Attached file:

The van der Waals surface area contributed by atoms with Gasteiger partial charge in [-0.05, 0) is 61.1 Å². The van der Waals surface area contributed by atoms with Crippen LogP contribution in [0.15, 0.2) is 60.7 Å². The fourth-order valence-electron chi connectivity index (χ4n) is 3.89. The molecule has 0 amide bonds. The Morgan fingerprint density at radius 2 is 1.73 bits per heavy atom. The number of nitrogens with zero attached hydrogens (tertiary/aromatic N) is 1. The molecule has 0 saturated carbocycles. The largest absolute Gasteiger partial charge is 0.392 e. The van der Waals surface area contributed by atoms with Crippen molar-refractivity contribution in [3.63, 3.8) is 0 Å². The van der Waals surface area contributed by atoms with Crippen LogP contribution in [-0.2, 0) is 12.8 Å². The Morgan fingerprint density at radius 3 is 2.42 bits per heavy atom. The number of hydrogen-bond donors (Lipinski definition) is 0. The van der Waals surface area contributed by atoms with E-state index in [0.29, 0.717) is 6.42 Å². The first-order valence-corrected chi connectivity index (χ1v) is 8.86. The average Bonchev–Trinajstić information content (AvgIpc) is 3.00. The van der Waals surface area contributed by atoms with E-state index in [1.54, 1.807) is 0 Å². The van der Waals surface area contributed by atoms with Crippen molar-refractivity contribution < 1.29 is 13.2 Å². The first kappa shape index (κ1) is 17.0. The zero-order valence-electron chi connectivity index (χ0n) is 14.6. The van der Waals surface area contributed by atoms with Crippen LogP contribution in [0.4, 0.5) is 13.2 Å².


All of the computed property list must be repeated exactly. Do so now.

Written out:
The van der Waals surface area contributed by atoms with Gasteiger partial charge in [-0.05, 0) is 61.1 Å². The van der Waals surface area contributed by atoms with Crippen LogP contribution in [0.15, 0.2) is 60.7 Å². The fourth-order valence-electron chi connectivity index (χ4n) is 3.89. The molecule has 0 amide bonds. The Morgan fingerprint density at radius 2 is 1.73 bits per heavy atom. The number of nitrogens with zero attached hydrogens (tertiary/aromatic N) is 1. The molecule has 0 saturated carbocycles. The largest absolute Gasteiger partial charge is 0.392 e. The van der Waals surface area contributed by atoms with Crippen molar-refractivity contribution in [3.63, 3.8) is 0 Å². The van der Waals surface area contributed by atoms with Crippen LogP contribution in [-0.2, 0) is 12.8 Å². The Morgan fingerprint density at radius 3 is 2.42 bits per heavy atom. The number of hydrogen-bond donors (Lipinski definition) is 0. The van der Waals surface area contributed by atoms with E-state index in [0.29, 0.717) is 6.42 Å². The first-order valence-corrected chi connectivity index (χ1v) is 8.86. The average Bonchev–Trinajstić information content (AvgIpc) is 3.00. The van der Waals surface area contributed by atoms with E-state index in [1.54, 1.807) is 0 Å². The van der Waals surface area contributed by atoms with Crippen molar-refractivity contribution < 1.29 is 13.2 Å². The first kappa shape index (κ1) is 17.0. The zero-order valence-electron chi connectivity index (χ0n) is 14.6. The van der Waals surface area contributed by atoms with Crippen LogP contribution in [0.4, 0.5) is 13.2 Å².